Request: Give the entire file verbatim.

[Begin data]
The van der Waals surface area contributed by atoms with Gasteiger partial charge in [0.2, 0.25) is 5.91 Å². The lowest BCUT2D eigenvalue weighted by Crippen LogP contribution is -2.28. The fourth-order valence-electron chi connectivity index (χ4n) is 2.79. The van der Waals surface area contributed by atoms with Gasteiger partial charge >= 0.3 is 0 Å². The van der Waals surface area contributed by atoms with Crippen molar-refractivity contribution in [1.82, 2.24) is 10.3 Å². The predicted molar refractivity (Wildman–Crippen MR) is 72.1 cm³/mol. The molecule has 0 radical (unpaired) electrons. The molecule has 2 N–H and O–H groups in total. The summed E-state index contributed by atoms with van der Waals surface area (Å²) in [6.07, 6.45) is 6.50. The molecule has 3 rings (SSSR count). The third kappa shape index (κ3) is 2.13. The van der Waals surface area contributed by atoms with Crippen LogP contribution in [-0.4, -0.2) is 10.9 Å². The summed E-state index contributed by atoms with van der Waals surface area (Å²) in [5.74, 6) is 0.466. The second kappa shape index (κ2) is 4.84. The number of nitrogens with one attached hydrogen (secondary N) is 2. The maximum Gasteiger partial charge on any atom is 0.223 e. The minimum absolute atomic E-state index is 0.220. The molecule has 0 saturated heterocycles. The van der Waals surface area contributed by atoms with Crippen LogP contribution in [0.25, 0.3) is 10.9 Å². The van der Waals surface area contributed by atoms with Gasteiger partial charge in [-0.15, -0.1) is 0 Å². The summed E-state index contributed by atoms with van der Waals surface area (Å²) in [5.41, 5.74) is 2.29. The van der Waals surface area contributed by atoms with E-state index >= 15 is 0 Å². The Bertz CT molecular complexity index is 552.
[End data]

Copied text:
The van der Waals surface area contributed by atoms with Gasteiger partial charge in [0.2, 0.25) is 5.91 Å². The lowest BCUT2D eigenvalue weighted by Crippen LogP contribution is -2.28. The fourth-order valence-electron chi connectivity index (χ4n) is 2.79. The van der Waals surface area contributed by atoms with Gasteiger partial charge >= 0.3 is 0 Å². The van der Waals surface area contributed by atoms with Crippen molar-refractivity contribution in [1.82, 2.24) is 10.3 Å². The predicted molar refractivity (Wildman–Crippen MR) is 72.1 cm³/mol. The molecule has 0 radical (unpaired) electrons. The molecule has 2 N–H and O–H groups in total. The summed E-state index contributed by atoms with van der Waals surface area (Å²) in [6.07, 6.45) is 6.50. The molecule has 3 rings (SSSR count). The third kappa shape index (κ3) is 2.13. The van der Waals surface area contributed by atoms with Crippen LogP contribution in [-0.4, -0.2) is 10.9 Å². The summed E-state index contributed by atoms with van der Waals surface area (Å²) in [5.74, 6) is 0.466. The second kappa shape index (κ2) is 4.84. The number of nitrogens with one attached hydrogen (secondary N) is 2. The maximum Gasteiger partial charge on any atom is 0.223 e. The minimum absolute atomic E-state index is 0.220. The molecule has 0 saturated heterocycles. The van der Waals surface area contributed by atoms with Crippen LogP contribution in [0.25, 0.3) is 10.9 Å². The van der Waals surface area contributed by atoms with Gasteiger partial charge in [-0.15, -0.1) is 0 Å². The summed E-state index contributed by atoms with van der Waals surface area (Å²) in [5.41, 5.74) is 2.29. The van der Waals surface area contributed by atoms with E-state index >= 15 is 0 Å². The Bertz CT molecular complexity index is 552.